Review: Fiery Edge of Steel
Noon Onyx is a waning magic user–the same magic used to control the demons who won Armageddon. Her magic is not what’s extraordinary, it’s that she’s a woman with an ability that manifests only in men. In the series’ first book, DARK LIGHT OF DAY (Amazon), Noon had to come to grips with her ability and be trained so she wouldn’t be a danger to herself and others.
As her schooling progresses, Noon has improved–even if her control still isn’t what it should be. But even as a maegester-in-training there is a lot expected of her. First off is that despite a pacifist philosophy she must be willing to kill the demons who transgress the law. The other is to accept a student of waxing magic as her protector. But as someone who doesn’t plan to seek out dangerous situations, she finds this exercise pointless. That is, until she’s sent on her first assignment to the Swallows, a swamp region where the locals complain of disappearances and blame their own demon protector as the culprit.
FIERY EDGE OF STEEL (Amazon) is told from Noon’s straightforward point-of-view narrative. She’s been raised in a privileged household, but even that has its own problems considering the magical ability of her parents, and especially her father, the head of the Demon Council. Noon knows she’ll never live up to her father’s expectations and she’s determined to be her own woman. But as a future maegester she’s under the direct influence of the Demon Council. Even by the end of the book I wasn’t really sure what I thought about her. She wasn’t too whiny, annoying, or unrealistic, but she was still meh for me.
I liked the secondary characters much better. There’s the mysterious Ari Carmine, her boyfriend and partner on their assignment to the Swallows. There’s Rafe Sinclair, the laid-back waxing magic user who’s assigned to guard her, but Noon can’t seem to get him to cooperate like she wants him to. There’s Ari’s guardian waxing magic user Fara, who exclusively uses glamour to cover her true appearance. Even the ship’s captain is fascinating. The mystery of these people is unraveled throughout the book, and I found their quirks more interesting than even the main character’s.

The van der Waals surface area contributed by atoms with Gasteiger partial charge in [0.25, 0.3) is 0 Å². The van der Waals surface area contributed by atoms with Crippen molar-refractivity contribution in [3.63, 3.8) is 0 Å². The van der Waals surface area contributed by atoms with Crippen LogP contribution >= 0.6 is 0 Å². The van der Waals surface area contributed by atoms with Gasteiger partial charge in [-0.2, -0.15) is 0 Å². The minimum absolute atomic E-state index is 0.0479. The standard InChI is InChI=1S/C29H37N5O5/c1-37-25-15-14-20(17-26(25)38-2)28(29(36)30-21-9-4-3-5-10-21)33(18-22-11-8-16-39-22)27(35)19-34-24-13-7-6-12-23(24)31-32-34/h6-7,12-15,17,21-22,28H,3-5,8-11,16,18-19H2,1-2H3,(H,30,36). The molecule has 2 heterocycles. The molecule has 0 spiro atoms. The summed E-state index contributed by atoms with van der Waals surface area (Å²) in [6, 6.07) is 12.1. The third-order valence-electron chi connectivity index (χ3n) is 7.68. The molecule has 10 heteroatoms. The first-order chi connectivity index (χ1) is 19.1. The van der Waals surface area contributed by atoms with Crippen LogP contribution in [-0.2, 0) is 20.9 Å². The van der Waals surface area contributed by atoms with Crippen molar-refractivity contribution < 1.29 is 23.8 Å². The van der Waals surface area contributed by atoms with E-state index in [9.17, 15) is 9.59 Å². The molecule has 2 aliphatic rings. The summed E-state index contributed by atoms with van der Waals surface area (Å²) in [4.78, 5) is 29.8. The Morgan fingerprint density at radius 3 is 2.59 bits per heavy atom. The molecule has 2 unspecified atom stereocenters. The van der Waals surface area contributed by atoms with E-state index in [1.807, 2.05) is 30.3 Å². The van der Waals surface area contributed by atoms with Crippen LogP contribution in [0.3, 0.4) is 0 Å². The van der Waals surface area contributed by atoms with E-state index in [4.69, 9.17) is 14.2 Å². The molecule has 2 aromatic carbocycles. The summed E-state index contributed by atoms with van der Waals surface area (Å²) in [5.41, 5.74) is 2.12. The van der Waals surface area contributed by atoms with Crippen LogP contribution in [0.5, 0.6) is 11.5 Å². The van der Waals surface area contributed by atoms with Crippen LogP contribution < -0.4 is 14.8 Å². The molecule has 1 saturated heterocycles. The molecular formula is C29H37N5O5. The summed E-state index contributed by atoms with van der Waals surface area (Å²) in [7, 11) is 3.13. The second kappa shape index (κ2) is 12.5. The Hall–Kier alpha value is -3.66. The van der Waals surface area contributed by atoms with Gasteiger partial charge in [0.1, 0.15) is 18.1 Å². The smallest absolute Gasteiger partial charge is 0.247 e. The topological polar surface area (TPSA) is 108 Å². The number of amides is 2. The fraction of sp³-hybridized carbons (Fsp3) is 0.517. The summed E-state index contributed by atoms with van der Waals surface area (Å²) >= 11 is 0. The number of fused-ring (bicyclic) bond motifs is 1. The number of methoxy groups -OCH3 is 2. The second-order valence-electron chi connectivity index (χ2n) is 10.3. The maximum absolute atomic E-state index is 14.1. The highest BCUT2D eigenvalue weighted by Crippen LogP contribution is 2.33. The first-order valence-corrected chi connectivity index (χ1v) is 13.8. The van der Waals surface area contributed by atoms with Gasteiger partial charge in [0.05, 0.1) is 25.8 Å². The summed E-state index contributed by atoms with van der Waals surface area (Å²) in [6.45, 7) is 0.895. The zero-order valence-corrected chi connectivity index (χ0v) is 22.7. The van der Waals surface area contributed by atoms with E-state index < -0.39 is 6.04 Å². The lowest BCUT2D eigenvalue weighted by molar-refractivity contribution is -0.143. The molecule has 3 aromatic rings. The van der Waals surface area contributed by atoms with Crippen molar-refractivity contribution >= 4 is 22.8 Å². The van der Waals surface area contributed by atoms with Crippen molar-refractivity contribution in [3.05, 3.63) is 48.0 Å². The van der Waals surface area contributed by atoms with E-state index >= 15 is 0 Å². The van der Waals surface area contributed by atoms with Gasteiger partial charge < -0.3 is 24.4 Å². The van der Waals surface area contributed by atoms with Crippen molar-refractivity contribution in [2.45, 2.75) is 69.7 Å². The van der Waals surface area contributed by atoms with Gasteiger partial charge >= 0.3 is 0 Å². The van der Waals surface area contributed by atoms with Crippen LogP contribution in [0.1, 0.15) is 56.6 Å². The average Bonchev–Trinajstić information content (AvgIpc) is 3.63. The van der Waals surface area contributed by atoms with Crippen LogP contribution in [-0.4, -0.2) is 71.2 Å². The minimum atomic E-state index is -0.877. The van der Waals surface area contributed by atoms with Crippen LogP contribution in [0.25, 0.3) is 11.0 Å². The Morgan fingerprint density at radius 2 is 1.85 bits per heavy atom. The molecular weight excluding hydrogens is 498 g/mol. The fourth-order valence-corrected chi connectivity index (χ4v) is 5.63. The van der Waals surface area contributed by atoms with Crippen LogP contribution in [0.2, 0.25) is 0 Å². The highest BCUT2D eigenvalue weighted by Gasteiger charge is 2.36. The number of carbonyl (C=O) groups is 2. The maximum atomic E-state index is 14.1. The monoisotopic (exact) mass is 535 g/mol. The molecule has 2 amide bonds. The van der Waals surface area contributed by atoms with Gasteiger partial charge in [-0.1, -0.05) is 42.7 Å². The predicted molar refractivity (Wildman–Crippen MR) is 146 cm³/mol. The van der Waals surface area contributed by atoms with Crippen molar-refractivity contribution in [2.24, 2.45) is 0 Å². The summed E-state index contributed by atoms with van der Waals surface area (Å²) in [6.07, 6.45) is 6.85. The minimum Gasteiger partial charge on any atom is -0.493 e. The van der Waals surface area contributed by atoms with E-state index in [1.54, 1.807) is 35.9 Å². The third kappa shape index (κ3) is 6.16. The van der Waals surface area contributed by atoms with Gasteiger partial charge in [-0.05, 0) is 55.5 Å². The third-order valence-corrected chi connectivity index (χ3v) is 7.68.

The setting is what makes this book shine–it takes place after Armageddon, only it wasn’t the host of Heaven who won, it was the demons. That doesn’t necessarily mean that demons rule the world, but it does mean they live openly among humans; fortunately humans have been given the ability to seek justice on demons using their magic. Sometimes it was weird to have this half-medieval, half-modern setting, with jeans and t-shirts, espressos, swords, scripture, and magic spells. The concept is interesting and the way Archer displays for us the landscape, people, and magic all work together well.
However, despite a fun setting and interesting characters, it was the story itself that held back my giving an unhesitating endorsement. Which is too bad because all of the elements are there. Well, except maybe for the meh main character, but she’s fine as a narrator so it didn’t bug me too much. It’s that I had a hard time knowing where this story was going. Like Homer’s The Odyssey, FIERY seems to be mostly about the journey (not that I’d compare them as equivalent in literary terms)–Noon and Co. spend three-quarters of the book trying to get to the Swallows. Maybe I’m being too nitpicky, but I waded through an extended focus on the tedium of traveling and study, waiting for Noon and her entourage to arrive in the Swallows where the real crescendo of action should happen. As a result, the ending didn’t have the building action it needed to give it real significance.
I continue to find myself–even a couple of weeks after finishing it–thinking about the magic and demons and angels. The plot? Not so much.
- Recommended Age: 16+
- Language: Not that I remember
- Violence: Scattered fighting with demons, but without gory detail
- Sex: An undetailed scene; otherwise implied or referenced